K Shane Reeves and Jeffrey Jenkins, Information Systems
Finding ways to help people behave securely is of great value and importance to companies worldwide. Policies are often created to help enforce secure behavior; however, policies are not always followed, even if they seem simple and clear.
To further promote secure behavior, our research focuses on the phenomenon known as dualtask interference. Dual-task interference explains why individuals may struggle to perform two or more tasks at the same time. (Pashler 1994). A common form of dual-tasking is texting while driving. For instance, many people may say that their driving performance remains the same while texting, but in reality performance in one activity or the other or both is negatively affected.
In order to objectively measure people’s true performance while dual-tasking, we also gathered measurements from user’s computer mouse movements. People will often say they performed one way when in reality they performed differently. Using software that Jeffrey Jenkins and his associates created, we can track user’s performances compared to the ideal path. The mousing data collected in the study is still under further analysis.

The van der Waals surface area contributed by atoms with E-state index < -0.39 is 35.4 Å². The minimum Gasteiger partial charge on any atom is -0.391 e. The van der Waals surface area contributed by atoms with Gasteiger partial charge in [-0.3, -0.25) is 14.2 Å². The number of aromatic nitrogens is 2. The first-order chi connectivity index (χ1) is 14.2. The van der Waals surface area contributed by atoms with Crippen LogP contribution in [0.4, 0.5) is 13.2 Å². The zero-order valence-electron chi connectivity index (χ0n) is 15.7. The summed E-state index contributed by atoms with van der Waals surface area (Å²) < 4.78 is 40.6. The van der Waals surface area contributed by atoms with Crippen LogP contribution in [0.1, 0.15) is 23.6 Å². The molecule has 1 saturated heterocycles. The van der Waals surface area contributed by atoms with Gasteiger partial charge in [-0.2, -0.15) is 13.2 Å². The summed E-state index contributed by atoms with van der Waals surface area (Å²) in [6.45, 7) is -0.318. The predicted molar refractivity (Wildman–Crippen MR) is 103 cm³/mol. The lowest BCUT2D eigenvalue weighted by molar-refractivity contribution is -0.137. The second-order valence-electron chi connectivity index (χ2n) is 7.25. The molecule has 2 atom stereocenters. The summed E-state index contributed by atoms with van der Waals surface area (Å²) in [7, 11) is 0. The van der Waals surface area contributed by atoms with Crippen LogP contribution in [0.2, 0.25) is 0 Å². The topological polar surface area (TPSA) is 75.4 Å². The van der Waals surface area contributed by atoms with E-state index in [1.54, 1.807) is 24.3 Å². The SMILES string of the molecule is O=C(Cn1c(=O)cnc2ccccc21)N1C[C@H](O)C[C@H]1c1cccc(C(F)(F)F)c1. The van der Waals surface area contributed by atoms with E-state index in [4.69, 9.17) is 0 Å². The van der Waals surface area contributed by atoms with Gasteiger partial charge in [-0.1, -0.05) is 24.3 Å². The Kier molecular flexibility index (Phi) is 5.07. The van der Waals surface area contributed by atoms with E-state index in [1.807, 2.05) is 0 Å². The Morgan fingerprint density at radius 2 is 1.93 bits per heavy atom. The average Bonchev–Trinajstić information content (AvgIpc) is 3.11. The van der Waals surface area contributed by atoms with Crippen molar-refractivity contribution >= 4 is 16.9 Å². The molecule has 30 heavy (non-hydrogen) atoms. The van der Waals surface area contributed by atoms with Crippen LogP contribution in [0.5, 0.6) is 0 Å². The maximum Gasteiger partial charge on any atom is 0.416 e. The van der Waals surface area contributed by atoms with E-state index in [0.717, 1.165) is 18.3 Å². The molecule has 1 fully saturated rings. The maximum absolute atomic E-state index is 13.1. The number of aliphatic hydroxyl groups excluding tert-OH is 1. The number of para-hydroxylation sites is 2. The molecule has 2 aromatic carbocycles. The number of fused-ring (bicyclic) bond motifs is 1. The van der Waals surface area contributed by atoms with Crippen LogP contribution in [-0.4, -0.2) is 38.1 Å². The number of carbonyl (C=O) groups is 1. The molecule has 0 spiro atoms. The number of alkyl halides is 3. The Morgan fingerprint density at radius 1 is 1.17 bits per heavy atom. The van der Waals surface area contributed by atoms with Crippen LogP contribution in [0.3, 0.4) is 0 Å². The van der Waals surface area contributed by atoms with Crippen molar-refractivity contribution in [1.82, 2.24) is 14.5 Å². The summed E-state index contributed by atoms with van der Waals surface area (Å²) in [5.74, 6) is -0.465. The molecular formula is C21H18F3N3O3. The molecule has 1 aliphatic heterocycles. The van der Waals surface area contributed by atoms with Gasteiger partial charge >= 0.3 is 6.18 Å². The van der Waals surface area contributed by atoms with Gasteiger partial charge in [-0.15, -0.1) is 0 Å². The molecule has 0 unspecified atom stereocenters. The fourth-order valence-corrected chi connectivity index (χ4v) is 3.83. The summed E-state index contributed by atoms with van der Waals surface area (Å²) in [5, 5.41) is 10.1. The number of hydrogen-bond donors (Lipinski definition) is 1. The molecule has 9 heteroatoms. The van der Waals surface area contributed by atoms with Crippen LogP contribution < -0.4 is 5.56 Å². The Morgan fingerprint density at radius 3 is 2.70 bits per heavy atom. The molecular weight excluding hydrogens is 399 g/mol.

We hypothesize that performing security-related activities simultaneously with other activities will result in lower secure behavior than performing security-related activities alone. The following sections describe our methods, results, discussion and conclusion.
To explore how dual-task interference influences security behaviors that are performed simultaneously with other activities, a controlled experiment was designed in a phishing setting. A phishing context was chosen because checking for phishing messages is an activity that is frequently done while performing other tasks (e.g., reading and responding to legitimate emails). Over one hundred people volunteered for this study. Prior to the experiment, all participants were given the following scenario and were asked to adhere to its instructions:
“Role play that you are an assistant for Cameron Scott. Cameron Scott is a manager at Front Solutions, Inc. Among Cameron’s numerous duties, he is responsible for requesting / receiving financial information from the various departments at FrontSolutions Inc., compiling financial reports, sending those reports to the CFO, and attending various meetings. All of his responsibilities are accomplished via email. He uses a company email address for receiving financial information, sending reports, and scheduling meetings. There are also times when he uses his company email for personal use. Currently, Cameron is expecting emails containing financial information (either attached to an email or embedded in an email) from 6 product division managers at FrontSolutions.”
Participants were then randomly assigned to one of two conditions: a) a low dual-task interference condition or b) a high-dual task interference condition.